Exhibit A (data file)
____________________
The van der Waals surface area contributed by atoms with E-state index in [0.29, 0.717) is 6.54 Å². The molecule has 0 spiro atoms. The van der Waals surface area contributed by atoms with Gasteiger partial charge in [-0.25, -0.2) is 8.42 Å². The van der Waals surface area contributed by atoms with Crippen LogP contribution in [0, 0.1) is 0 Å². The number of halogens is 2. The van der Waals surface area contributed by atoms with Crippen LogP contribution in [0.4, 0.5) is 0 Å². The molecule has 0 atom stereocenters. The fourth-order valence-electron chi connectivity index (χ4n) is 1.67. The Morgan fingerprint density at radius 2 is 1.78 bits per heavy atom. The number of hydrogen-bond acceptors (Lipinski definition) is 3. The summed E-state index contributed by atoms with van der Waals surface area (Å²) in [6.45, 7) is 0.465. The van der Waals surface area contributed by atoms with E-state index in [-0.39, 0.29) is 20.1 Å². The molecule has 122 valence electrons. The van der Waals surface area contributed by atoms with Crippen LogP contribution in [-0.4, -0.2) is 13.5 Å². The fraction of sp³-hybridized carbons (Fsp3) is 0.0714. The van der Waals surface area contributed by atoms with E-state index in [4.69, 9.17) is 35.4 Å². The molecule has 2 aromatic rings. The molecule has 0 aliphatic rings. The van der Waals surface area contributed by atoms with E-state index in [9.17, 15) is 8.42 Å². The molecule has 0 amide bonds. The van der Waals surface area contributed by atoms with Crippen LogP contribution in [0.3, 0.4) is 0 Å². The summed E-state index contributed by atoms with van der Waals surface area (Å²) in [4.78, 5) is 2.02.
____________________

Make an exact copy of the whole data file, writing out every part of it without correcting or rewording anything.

The van der Waals surface area contributed by atoms with E-state index in [0.29, 0.717) is 6.54 Å². The molecule has 0 spiro atoms. The van der Waals surface area contributed by atoms with Gasteiger partial charge in [-0.25, -0.2) is 8.42 Å². The van der Waals surface area contributed by atoms with Crippen LogP contribution in [0, 0.1) is 0 Å². The number of halogens is 2. The van der Waals surface area contributed by atoms with Crippen LogP contribution in [0.4, 0.5) is 0 Å². The molecule has 0 atom stereocenters. The fourth-order valence-electron chi connectivity index (χ4n) is 1.67. The Morgan fingerprint density at radius 2 is 1.78 bits per heavy atom. The number of hydrogen-bond acceptors (Lipinski definition) is 3. The summed E-state index contributed by atoms with van der Waals surface area (Å²) in [6.45, 7) is 0.465. The van der Waals surface area contributed by atoms with E-state index in [-0.39, 0.29) is 20.1 Å². The molecule has 122 valence electrons. The van der Waals surface area contributed by atoms with Crippen LogP contribution in [-0.4, -0.2) is 13.5 Å². The fraction of sp³-hybridized carbons (Fsp3) is 0.0714. The van der Waals surface area contributed by atoms with E-state index in [4.69, 9.17) is 35.4 Å². The molecule has 2 aromatic rings. The molecule has 0 aliphatic rings. The van der Waals surface area contributed by atoms with E-state index in [9.17, 15) is 8.42 Å². The molecule has 0 amide bonds. The van der Waals surface area contributed by atoms with Crippen LogP contribution in [0.3, 0.4) is 0 Å². The summed E-state index contributed by atoms with van der Waals surface area (Å²) in [4.78, 5) is 2.02.